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Title: Direct observation of coherent energy transfer in nonlinear micromechanical oscillators

Energy dissipation is an unavoidable phenomenon of physical systems that are directly coupled to an external environmental bath. In an oscillatory system, it leads to the decay of the oscillation amplitude. In situations where stable oscillations are required, the energy dissipated by the vibrations is usually compensated by replenishment from external energy sources. Consequently, if the external energy supply is removed, the amplitude of oscillations start to decay immediately, since there is no means to restitute the energy dissipated. Here, we demonstrate a novel dissipation engineering strategy that can support stable oscillations without supplying external energy to compensate losses. The fundamental intrinsic mechanism of resonant mode coupling is used to redistribute and store mechanical energy among vibrational modes and coherently transfer it back to the principal mode when the external excitation is off. To experimentally demonstrate this phenomenon, we exploit the nonlinear dynamic response of microelectromechanical oscillators to couple two different vibrational modes through an internal resonance.
Authors:
ORCiD logo [1] ;  [2] ;  [1] ; ORCiD logo [3] ;  [1]
  1. Argonne National Lab. (ANL), Argonne, IL (United States)
  2. Comision Nacional de Energia Atomica (CNEA), Rio Negro (Argentina). Centro Atomico Bariloche (CAB)
  3. Florida Inst. of Technology, Melbourne, FL (United States)
Publication Date:
Grant/Contract Number:
AC02-06CH11357
Type:
Accepted Manuscript
Journal Name:
Nature Communications
Additional Journal Information:
Journal Volume: 8; Journal ID: ISSN 2041-1723
Publisher:
Nature Publishing Group
Research Org:
Argonne National Lab. (ANL), Argonne, IL (United States)
Sponsoring Org:
USDOE Office of Science (SC), Basic Energy Sciences (BES) (SC-22); National Science Foundation (NSF)
Country of Publication:
United States
Language:
English
Subject:
77 NANOSCIENCE AND NANOTECHNOLOGY
OSTI Identifier:
1364394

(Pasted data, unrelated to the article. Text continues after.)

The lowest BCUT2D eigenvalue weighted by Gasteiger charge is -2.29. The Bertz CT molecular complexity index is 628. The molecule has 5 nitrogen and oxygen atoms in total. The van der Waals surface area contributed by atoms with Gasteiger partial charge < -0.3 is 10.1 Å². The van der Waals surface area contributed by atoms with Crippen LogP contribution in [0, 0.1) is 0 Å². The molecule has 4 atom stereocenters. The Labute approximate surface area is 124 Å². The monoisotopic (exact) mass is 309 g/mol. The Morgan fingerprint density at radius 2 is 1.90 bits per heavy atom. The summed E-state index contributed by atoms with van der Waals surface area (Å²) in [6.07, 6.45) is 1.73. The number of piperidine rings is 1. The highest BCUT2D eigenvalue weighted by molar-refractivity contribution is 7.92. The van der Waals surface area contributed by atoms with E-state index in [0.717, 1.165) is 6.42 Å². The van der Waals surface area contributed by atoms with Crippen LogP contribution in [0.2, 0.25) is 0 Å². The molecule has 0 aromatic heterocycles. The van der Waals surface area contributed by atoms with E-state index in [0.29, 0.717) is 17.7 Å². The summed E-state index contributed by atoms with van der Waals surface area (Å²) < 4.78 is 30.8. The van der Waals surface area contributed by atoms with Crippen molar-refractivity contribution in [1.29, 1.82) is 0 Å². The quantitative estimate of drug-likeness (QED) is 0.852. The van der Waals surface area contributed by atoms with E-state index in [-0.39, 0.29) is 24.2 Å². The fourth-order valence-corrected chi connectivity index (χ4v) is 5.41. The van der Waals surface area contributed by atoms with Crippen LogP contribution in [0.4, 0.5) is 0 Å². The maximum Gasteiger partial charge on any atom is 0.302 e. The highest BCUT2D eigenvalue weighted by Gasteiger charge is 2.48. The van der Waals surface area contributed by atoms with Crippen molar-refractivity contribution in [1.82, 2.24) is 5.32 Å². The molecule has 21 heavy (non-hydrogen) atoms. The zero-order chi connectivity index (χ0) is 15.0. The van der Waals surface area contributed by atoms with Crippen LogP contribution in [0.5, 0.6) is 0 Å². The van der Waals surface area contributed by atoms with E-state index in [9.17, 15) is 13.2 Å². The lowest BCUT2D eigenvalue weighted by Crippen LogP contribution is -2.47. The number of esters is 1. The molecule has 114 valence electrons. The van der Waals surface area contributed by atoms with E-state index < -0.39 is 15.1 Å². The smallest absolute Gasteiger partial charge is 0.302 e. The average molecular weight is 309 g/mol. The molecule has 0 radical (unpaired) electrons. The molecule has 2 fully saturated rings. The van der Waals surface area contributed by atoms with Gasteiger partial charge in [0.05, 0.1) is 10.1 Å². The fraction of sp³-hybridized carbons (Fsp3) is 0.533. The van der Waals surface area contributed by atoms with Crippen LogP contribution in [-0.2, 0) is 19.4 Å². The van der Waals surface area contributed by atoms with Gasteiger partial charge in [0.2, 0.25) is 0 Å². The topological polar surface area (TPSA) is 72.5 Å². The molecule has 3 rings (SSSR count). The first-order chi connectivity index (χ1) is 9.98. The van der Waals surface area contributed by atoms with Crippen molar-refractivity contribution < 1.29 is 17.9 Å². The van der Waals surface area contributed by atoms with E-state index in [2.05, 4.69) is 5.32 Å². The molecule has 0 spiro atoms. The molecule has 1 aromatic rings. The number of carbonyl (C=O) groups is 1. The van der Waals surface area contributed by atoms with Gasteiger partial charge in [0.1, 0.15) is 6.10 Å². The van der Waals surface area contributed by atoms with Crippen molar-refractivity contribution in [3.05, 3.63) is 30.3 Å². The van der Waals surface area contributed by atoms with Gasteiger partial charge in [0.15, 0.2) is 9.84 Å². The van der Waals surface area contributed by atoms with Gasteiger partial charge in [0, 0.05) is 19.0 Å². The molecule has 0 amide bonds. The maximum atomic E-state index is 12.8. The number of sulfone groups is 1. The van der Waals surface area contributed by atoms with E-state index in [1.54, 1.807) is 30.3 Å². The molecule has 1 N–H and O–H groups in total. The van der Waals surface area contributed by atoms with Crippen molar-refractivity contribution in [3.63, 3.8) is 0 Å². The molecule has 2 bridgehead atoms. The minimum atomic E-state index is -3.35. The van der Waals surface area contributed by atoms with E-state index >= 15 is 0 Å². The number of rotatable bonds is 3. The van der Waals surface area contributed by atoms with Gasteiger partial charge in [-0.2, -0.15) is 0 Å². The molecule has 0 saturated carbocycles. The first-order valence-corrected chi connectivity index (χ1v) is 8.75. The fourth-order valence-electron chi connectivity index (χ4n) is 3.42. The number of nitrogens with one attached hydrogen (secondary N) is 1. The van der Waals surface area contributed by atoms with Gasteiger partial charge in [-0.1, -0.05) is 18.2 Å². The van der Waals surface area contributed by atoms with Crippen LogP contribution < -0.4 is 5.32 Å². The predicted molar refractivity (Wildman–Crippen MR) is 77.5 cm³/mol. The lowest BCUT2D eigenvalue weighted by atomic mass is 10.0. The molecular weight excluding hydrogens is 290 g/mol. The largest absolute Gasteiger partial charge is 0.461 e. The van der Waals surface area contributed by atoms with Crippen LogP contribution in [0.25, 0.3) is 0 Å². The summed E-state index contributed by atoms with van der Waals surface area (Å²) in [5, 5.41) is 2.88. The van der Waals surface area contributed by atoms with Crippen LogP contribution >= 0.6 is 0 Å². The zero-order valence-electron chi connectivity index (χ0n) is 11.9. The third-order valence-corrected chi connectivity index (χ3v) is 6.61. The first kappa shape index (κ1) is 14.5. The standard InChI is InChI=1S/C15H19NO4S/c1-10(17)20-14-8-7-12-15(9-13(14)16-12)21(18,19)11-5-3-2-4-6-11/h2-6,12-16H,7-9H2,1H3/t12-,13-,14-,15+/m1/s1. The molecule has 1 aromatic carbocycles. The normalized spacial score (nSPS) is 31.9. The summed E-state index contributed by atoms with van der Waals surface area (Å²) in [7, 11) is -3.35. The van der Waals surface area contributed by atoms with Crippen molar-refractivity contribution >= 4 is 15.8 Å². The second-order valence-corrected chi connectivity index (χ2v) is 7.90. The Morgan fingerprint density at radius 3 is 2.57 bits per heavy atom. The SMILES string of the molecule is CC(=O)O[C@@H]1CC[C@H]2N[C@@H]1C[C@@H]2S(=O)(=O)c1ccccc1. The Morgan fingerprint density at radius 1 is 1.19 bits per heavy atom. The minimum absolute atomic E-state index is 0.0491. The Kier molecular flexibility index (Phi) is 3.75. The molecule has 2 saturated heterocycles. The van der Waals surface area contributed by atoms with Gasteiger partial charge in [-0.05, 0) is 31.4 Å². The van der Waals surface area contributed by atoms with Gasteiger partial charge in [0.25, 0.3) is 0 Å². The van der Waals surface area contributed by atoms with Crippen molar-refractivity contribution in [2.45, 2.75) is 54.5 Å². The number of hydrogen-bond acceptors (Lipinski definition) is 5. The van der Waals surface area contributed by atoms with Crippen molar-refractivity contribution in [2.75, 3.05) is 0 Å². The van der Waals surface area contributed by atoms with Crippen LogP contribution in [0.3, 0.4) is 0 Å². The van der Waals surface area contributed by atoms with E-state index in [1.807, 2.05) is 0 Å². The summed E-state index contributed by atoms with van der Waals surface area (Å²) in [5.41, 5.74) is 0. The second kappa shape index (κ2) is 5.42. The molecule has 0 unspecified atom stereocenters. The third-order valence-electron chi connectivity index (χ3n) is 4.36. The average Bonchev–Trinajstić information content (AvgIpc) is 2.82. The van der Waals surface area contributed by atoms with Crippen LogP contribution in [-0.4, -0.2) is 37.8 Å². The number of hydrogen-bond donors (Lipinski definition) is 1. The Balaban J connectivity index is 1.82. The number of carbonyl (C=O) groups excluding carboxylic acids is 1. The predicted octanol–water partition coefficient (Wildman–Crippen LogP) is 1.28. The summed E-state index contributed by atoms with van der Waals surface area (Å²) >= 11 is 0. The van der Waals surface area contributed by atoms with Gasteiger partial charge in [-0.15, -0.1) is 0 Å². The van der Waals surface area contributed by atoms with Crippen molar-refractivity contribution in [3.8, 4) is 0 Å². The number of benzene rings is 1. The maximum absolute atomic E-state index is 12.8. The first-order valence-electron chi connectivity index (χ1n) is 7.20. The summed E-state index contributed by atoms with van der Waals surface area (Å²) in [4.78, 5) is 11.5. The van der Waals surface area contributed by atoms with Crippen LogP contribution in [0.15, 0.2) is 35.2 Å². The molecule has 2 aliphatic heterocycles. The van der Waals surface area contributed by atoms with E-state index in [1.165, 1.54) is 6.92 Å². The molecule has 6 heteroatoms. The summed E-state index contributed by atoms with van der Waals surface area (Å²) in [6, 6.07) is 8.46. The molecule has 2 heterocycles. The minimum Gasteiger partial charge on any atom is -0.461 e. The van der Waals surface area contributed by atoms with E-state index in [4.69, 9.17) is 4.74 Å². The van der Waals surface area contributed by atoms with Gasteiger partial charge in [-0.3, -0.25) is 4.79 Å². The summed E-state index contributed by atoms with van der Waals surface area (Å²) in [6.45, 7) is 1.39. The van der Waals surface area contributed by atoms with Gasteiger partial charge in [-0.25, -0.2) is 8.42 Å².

Chen, Changyao, Zanette, Damian H., Czaplewski, David A., Shaw, Steven, and Lopez, Daniel. Direct observation of coherent energy transfer in nonlinear micromechanical oscillators. United States: N. p., Web. doi:10.1038/ncomms15523.
Chen, Changyao, Zanette, Damian H., Czaplewski, David A., Shaw, Steven, & Lopez, Daniel. Direct observation of coherent energy transfer in nonlinear micromechanical oscillators. United States. doi:10.1038/ncomms15523.
Chen, Changyao, Zanette, Damian H., Czaplewski, David A., Shaw, Steven, and Lopez, Daniel. 2017. "Direct observation of coherent energy transfer in nonlinear micromechanical oscillators". United States. doi:10.1038/ncomms15523. https://www.osti.gov/servlets/purl/1364394.
@article{osti_1364394,
title = {Direct observation of coherent energy transfer in nonlinear micromechanical oscillators},
author = {Chen, Changyao and Zanette, Damian H. and Czaplewski, David A. and Shaw, Steven and Lopez, Daniel},
abstractNote = {Energy dissipation is an unavoidable phenomenon of physical systems that are directly coupled to an external environmental bath. In an oscillatory system, it leads to the decay of the oscillation amplitude. In situations where stable oscillations are required, the energy dissipated by the vibrations is usually compensated by replenishment from external energy sources. Consequently, if the external energy supply is removed, the amplitude of oscillations start to decay immediately, since there is no means to restitute the energy dissipated. Here, we demonstrate a novel dissipation engineering strategy that can support stable oscillations without supplying external energy to compensate losses. The fundamental intrinsic mechanism of resonant mode coupling is used to redistribute and store mechanical energy among vibrational modes and coherently transfer it back to the principal mode when the external excitation is off. To experimentally demonstrate this phenomenon, we exploit the nonlinear dynamic response of microelectromechanical oscillators to couple two different vibrational modes through an internal resonance.},
doi = {10.1038/ncomms15523},
journal = {Nature Communications},
number = ,
volume = 8,
place = {United States},
year = {2017},
month = {5}
}